JAMA – January 6, 2015, Vol 313, No. 1

JAMA
January 6, 2015, Vol 313, No. 1
http://jama.jamanetwork.com/issue.aspx

Viewpoint | January 6, 2015
The President’s National Security Agenda – Curtailing Ebola, Safeguarding the Future
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Lawrence O. Gostin, JD1; Henry A. Waxman, JD2; William Foege, MD, MPH3
[+] Author Affiliations
JAMA. 2015;313(1):27-28. doi:10.1001/jama.2014.16572.
[Excerpt]
The Ebola epidemic is projected to affect tens of thousands in Sierra Leone, Liberia, and Guinea, with immense economic and social costs. Even in the United States, where only 1 patient with Ebola virus disease has died, the disease has spurred public fear, tested the readiness of the public health system, and led to measures such as enhanced border screening and state quarantines. The lesson of Ebola is clear: strong, resilient health systems are needed in Africa to curtail the outbreak at its source and in the United States to ameliorate risks and reassure the public.

The United States has led the global response to Ebola, devoting significant financial and human resources, deploying military troops, and sponsoring a groundbreaking United Nations Security Council resolution. Although there is some evidence that the spread of the disease is slowing in Liberia, the response of the United States is still not complete. Health systems in West Africa have been overwhelmed, and the US domestic public health system was not initially prepared, with inadequate training of and protection for health workers and inconsistent exercise of public health powers. This should not be a surprise given the severe budget cuts of recent years, including a 10% reduction in the Centers for Disease Control and Prevention’s 2013 budget1 and the loss of more than 50 000 state public health professionals.2

President Obama is trying to address these challenges. On November 5, 2014, he submitted a $6.2 billion emergency supplemental funding request to Congress to improve domestic and global health capacities in 3 critical areas: a surge of resources for containment and treatment in West Africa; enhanced prevention and detection of, and response to, Ebola entering the United States; and, perhaps most important, buttressing health systems to respond rapidly and flexibly to all hazards in the future.3 Epidemics will occur in the future. It is urgent that Congress support his request…
Original Investigation | January 6, 2015
Quadrivalent HPV Vaccination and Risk of Multiple Sclerosis and Other Demyelinating Diseases of the Central Nervous System
Nikolai Madrid Scheller, MB1; Henrik Svanström, MSc1; Björn Pasternak, MD, PhD1; Lisen Arnheim-Dahlström, PhD2; Karin Sundström, MD, PhD3; Katharina Fink, MD, DrMed4,5; Anders Hviid, DrMedSci1
[+] Author Affiliations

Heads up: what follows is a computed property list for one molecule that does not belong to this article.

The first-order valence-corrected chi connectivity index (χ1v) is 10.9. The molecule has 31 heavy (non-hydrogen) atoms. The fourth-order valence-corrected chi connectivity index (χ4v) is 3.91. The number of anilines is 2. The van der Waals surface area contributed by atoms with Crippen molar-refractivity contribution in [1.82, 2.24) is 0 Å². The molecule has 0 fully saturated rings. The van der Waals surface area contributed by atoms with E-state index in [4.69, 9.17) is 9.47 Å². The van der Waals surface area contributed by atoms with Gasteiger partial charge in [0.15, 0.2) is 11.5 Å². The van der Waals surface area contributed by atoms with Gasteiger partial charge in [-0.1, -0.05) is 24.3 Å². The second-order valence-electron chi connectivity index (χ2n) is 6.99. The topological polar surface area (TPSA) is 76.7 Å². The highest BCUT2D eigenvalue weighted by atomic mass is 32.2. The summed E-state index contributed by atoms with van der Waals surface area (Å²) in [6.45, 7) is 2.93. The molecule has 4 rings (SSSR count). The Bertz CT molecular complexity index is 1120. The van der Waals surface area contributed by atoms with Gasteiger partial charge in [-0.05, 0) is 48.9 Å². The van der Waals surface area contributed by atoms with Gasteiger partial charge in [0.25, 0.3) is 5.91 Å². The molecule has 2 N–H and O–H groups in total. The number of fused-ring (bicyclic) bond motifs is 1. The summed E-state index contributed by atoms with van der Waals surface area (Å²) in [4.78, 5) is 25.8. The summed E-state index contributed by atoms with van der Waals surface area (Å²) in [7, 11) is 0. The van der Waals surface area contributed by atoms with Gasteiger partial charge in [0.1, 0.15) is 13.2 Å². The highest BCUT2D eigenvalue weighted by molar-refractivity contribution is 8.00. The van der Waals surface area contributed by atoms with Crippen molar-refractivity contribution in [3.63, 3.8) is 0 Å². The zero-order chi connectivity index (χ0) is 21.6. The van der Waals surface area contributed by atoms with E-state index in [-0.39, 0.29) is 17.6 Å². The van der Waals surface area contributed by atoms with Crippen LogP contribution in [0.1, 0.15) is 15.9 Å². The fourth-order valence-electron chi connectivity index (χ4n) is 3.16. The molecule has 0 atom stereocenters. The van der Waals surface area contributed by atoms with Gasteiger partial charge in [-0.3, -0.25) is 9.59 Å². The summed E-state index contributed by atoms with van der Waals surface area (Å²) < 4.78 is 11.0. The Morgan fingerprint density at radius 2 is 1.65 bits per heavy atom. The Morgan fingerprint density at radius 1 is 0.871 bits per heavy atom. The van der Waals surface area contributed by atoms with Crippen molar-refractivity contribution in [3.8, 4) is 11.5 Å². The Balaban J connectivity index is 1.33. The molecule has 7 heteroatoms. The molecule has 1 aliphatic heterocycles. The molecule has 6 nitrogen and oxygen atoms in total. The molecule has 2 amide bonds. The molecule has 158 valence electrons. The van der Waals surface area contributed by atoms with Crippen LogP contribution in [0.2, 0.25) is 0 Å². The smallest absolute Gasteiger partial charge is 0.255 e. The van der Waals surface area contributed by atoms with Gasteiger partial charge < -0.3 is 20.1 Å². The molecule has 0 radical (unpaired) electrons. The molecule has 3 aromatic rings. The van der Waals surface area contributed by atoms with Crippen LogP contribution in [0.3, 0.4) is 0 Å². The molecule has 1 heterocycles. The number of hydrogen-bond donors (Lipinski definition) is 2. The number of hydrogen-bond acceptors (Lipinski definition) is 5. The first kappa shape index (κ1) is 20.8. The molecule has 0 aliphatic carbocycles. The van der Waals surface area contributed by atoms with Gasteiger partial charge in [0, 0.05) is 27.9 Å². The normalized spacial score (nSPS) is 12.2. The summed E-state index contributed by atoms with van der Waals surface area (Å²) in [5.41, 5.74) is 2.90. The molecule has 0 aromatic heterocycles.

JAMA. 2015;313(1):54-61. doi:10.1001/jama.2014.16946.
Abstract
Importance
Case reports have suggested a link between human papillomavirus (HPV) vaccination and development of multiple sclerosis and other demyelinating diseases.
Objective
To investigate if quadrivalent HPV (qHPV) vaccination is associated with an increased risk of multiple sclerosis and other demyelinating diseases.
Design, Setting, and Participants
Using nationwide registers we identified a cohort of all females aged 10 years to 44 years in Denmark and Sweden, followed up from 2006 to 2013, information on qHPV vaccination, and data on incident diagnoses of multiple sclerosis and other demyelinating diseases. The primary analysis used a cohort design including vaccinated and unvaccinated study participants. A secondary analysis used a self-controlled case-series design including only cases. Both analyses used a 2-year risk period following vaccination.
Exposures
Information on qHPV vaccination was obtained through the national vaccination and prescription registers.
Main Outcomes and Measures
The primary outcomes were multiple sclerosis and a composite end point of other demyelinating diseases. Incidence rate ratios were estimated using Poisson regression, comparing rates of events in the 2-year risk periods following vaccination and in unvaccinated time periods.
Results
The study included 3 983 824 females, among whom 789 082 received a total of 1 927 581 qHPV vaccine doses. During follow-up, 4322 multiple sclerosis cases and 3300 cases of other demyelinating diseases were identified, of which 73 and 90, respectively, occurred within the risk period. In the cohort analysis, there was no increased risk of multiple sclerosis (crude incidence rates, 6.12 events/100 000 person-years [95% CI, 4.86-7.69] and 21.54 events/100 000 person-years [95% CI, 20.90-22.20] for the vaccinated and unvaccinated periods; adjusted rate ratio, 0.90 [95% CI, 0.70-1.15]) or other demyelinating diseases (crude incidence rates, 7.54 events/100 000 person-years [95% CI, 6.13-9.27] and 16.14 events/100 000 person-years [95% CI, 15.58-16.71]; adjusted rate ratio, 1.00 [95% CI, 0.80-1.26]) associated with qHPV vaccination. Similarly, no increased risk was found using the self-controlled case-series design (multiple sclerosis: incidence ratio, 1.05 [95% CI, 0.79-1.38]; other demyelinating diseases: incidence ratio, 1.14 [95% CI, 0.88-1.47]).
Conclusions and Relevance
In this study with nationwide coverage of 2 Scandinavian countries, qHPV vaccination was not associated with the development of multiple sclerosis or other demyelinating diseases. These findings do not support concerns about a causal relationship between qHPV vaccination and demyelinating diseases.